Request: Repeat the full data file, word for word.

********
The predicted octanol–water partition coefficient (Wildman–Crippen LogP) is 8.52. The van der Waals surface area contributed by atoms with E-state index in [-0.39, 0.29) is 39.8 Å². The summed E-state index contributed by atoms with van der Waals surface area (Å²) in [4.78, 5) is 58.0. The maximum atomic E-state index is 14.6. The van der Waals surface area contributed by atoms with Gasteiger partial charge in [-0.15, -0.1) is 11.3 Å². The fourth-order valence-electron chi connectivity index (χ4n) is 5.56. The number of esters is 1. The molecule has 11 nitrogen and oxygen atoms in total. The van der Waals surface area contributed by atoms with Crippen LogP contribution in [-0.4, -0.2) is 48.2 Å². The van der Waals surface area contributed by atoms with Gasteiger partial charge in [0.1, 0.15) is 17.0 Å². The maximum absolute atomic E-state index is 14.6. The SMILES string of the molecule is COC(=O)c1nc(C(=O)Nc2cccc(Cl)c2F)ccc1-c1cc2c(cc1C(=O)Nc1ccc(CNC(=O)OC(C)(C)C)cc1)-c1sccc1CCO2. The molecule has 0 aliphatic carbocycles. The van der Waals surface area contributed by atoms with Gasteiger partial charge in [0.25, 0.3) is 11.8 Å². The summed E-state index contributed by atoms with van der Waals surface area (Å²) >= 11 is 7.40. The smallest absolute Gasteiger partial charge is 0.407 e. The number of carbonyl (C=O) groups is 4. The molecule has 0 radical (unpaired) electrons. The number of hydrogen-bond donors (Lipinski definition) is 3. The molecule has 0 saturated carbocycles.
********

The predicted octanol–water partition coefficient (Wildman–Crippen LogP) is 8.52. The van der Waals surface area contributed by atoms with E-state index in [-0.39, 0.29) is 39.8 Å². The summed E-state index contributed by atoms with van der Waals surface area (Å²) in [4.78, 5) is 58.0. The maximum atomic E-state index is 14.6. The van der Waals surface area contributed by atoms with Gasteiger partial charge in [-0.15, -0.1) is 11.3 Å². The fourth-order valence-electron chi connectivity index (χ4n) is 5.56. The number of esters is 1. The molecule has 11 nitrogen and oxygen atoms in total. The van der Waals surface area contributed by atoms with Crippen LogP contribution in [-0.4, -0.2) is 48.2 Å². The van der Waals surface area contributed by atoms with Gasteiger partial charge in [0.1, 0.15) is 17.0 Å². The maximum absolute atomic E-state index is 14.6. The SMILES string of the molecule is COC(=O)c1nc(C(=O)Nc2cccc(Cl)c2F)ccc1-c1cc2c(cc1C(=O)Nc1ccc(CNC(=O)OC(C)(C)C)cc1)-c1sccc1CCO2. The molecule has 0 aliphatic carbocycles. The van der Waals surface area contributed by atoms with Gasteiger partial charge in [0.25, 0.3) is 11.8 Å². The summed E-state index contributed by atoms with van der Waals surface area (Å²) >= 11 is 7.40. The smallest absolute Gasteiger partial charge is 0.407 e. The number of carbonyl (C=O) groups is 4. The molecule has 0 radical (unpaired) electrons. The number of hydrogen-bond donors (Lipinski definition) is 3. The molecule has 0 saturated carbocycles.